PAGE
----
KINGSPORT — Nearly five years after first putting pen to paper, Model City native Robert Funke will soon see his television show come to life on screen.
Funke co-wrote and executive produced “On Becoming a God in Central Florida,” a dark comedy about a woman who cons her way up the ranks of a multibillion-dollar pyramid scheme. The one-hour series will premiere on Showtime on Aug. 25 at 10 p.m.
“I’m deeply proud of the work that we’ve done,” Funke said. “I’ve seen every episode at this point dozens of times, but I really love them all.”
Funke was born and raised in Kingsport, where his family still lives. After graduating from Dobyns-Bennett High School, he studied English and neuroscience as an undergraduate before deciding to pursue film.
“I came out to Los Angeles in 2011 and went to film school at USC … and worked a lot of jobs in between, some in the industry and some not,” Funke said. “My first TV job, I was a researcher on the show ‘Mad Men’ for season six, and then I got a writer’s assistant position on an HBO show through some work that I had done for one of those producers.”
Funke left that job around the same time one of his friends, Matt Lutsky, was also looking for work. In 2014, the two began writing a script about direct sales and multi-level marketing, which became “On Becoming a God in Central Florida.”
Funke and Lutsky began developing the project with Smoke House Pictures, George Clooney’s production company. From there, the project went on quite a journey before ending up at Showtime.
“After a while, we sold it to AMC, and then it left AMC and went to YouTube Originals,” Funke said. “Then as of a couple months ago, it left YouTube Originals and is now safely and finally at Showtime, where it will premiere on Aug. 25.”
About the show
Starring Emmy and Golden Globe nominee Kirsten Dunst (“Fargo”), the 10-episode series is “a darkly comedic story about the cult of free enterprise and one woman’s relentless pursuit of the American Dream,” according to a press release.
Along with Dunst, the series stars Théodore Pellerin (“Genesis”), Beth Ditto (“Nocturnal Animals”), Mel Rodriguez (“The Last Man on Earth”) and Ted Levine (“The Silence of the Lambs”). Several other big-name performers will make an appearance, including Usman Ally, Mary Steenburgen and Alexander Skarsgård.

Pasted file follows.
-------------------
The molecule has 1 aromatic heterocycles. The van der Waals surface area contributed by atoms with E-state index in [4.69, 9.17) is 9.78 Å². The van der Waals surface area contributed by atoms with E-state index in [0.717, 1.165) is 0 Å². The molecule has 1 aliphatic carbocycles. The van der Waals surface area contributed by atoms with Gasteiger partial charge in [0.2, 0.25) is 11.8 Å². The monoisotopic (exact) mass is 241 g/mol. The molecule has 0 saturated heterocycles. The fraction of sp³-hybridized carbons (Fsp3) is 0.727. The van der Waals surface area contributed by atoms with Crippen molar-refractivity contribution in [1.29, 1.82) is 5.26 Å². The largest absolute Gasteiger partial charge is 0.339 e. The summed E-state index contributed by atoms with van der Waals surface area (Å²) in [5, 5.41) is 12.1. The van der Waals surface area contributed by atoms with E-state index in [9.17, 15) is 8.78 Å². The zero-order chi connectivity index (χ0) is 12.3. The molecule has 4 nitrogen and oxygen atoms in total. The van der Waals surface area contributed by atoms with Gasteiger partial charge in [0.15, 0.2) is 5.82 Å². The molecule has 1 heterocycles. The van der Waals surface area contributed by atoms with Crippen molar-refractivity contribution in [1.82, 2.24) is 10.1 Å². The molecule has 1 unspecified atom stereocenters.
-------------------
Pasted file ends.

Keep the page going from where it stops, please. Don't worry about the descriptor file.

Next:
Filming of the first season began in New Orleans in October of last year and wrapped up in February. Funke said he was present for most of production and worked with nine different directors, along with the cast and crew.
“Prior to doing this, I had never really been a part of a production where each individual department elevates what you do,” Funke said. “I think when I was in film school, a lot of the time, you have an idea of what you want and you’re trying to get something that’s as close to as good as it is in your head onto film. But working on this, it was totally different working with these professionals and artists and people who take the ideas in your head and actually make them better.”
Another Kingsport connection
Funke isn’t the only Kingsport native to have worked on the show. Stephanie Riggs, a Sullivan South High School graduate, co-wrote the ninth episode after developing an “immediate shorthand” with Funke thanks to their Kingsport upbringings.
“It’s been really amazing to draw on our shared experiences from growing up in Kingsport,” Riggs said. “Even though it’s set in Florida, there’s definitely a lot of Kingsport sensibility in there.”
Though he didn’t know Riggs while living in Kingsport, Funke said he got to know her in film school and was eager to get her involved in the show.
“A lot of the way that the suburban Orlando that we’re writing about in our show comes across is informed by the way that I look at Kingsport and where I grew up,” Funke said, “and having Stephanie in there to sort of be a person who knew all the same places and a lot of the same people that I grew up around but from a very different perspective, it’s been really wonderful having her along for the ride.”
Funke said he’s hopeful for another season of “On Becoming a God in Central Florida,” though he won’t know whether that’s a possibility until the ratings come in. In the meantime, he’s got a few other projects up his sleeve.
“I really hope there’s a lot of life left in the show, but Matt and I do have other projects that we’re working on,” Funke said, “and then I have a movie project that I’m working on independent of Matt. … It’s been a lot of fun to get back to writing after doing a lot of the more producing-style things.”